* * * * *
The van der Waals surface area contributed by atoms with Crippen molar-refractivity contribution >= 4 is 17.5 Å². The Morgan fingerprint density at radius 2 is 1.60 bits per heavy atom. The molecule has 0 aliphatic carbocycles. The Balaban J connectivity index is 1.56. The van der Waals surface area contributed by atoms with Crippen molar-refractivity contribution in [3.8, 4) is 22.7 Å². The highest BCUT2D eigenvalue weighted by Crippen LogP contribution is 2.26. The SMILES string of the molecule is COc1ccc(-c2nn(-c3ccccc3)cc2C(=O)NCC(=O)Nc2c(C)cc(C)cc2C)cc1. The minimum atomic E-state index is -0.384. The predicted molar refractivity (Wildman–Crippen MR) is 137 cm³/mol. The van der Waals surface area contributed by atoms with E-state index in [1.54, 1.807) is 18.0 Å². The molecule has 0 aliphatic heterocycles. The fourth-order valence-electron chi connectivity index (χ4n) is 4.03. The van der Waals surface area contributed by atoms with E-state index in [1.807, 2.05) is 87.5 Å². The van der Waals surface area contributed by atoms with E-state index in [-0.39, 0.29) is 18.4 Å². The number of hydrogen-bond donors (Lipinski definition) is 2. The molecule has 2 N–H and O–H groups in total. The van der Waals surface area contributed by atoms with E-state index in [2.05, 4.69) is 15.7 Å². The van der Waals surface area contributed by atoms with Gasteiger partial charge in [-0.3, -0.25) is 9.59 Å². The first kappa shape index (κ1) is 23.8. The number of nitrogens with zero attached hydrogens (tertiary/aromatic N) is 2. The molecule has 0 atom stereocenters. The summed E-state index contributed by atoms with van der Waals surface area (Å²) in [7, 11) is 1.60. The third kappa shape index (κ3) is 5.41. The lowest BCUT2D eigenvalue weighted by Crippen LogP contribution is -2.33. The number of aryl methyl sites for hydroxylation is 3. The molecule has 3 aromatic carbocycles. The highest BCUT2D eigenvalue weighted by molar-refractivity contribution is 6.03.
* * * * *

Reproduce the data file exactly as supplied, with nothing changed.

The van der Waals surface area contributed by atoms with Crippen molar-refractivity contribution >= 4 is 17.5 Å². The Morgan fingerprint density at radius 2 is 1.60 bits per heavy atom. The molecule has 0 aliphatic carbocycles. The Balaban J connectivity index is 1.56. The van der Waals surface area contributed by atoms with Crippen molar-refractivity contribution in [3.8, 4) is 22.7 Å². The highest BCUT2D eigenvalue weighted by Crippen LogP contribution is 2.26. The SMILES string of the molecule is COc1ccc(-c2nn(-c3ccccc3)cc2C(=O)NCC(=O)Nc2c(C)cc(C)cc2C)cc1. The minimum atomic E-state index is -0.384. The predicted molar refractivity (Wildman–Crippen MR) is 137 cm³/mol. The van der Waals surface area contributed by atoms with E-state index in [1.54, 1.807) is 18.0 Å². The molecule has 0 aliphatic heterocycles. The fourth-order valence-electron chi connectivity index (χ4n) is 4.03. The van der Waals surface area contributed by atoms with E-state index in [1.807, 2.05) is 87.5 Å². The van der Waals surface area contributed by atoms with E-state index in [-0.39, 0.29) is 18.4 Å². The number of hydrogen-bond donors (Lipinski definition) is 2. The molecule has 2 N–H and O–H groups in total. The van der Waals surface area contributed by atoms with E-state index in [2.05, 4.69) is 15.7 Å². The van der Waals surface area contributed by atoms with Gasteiger partial charge in [-0.3, -0.25) is 9.59 Å². The first kappa shape index (κ1) is 23.8. The number of nitrogens with zero attached hydrogens (tertiary/aromatic N) is 2. The molecule has 0 atom stereocenters. The summed E-state index contributed by atoms with van der Waals surface area (Å²) in [7, 11) is 1.60. The third kappa shape index (κ3) is 5.41. The lowest BCUT2D eigenvalue weighted by Crippen LogP contribution is -2.33. The number of aryl methyl sites for hydroxylation is 3. The molecule has 3 aromatic carbocycles. The highest BCUT2D eigenvalue weighted by molar-refractivity contribution is 6.03.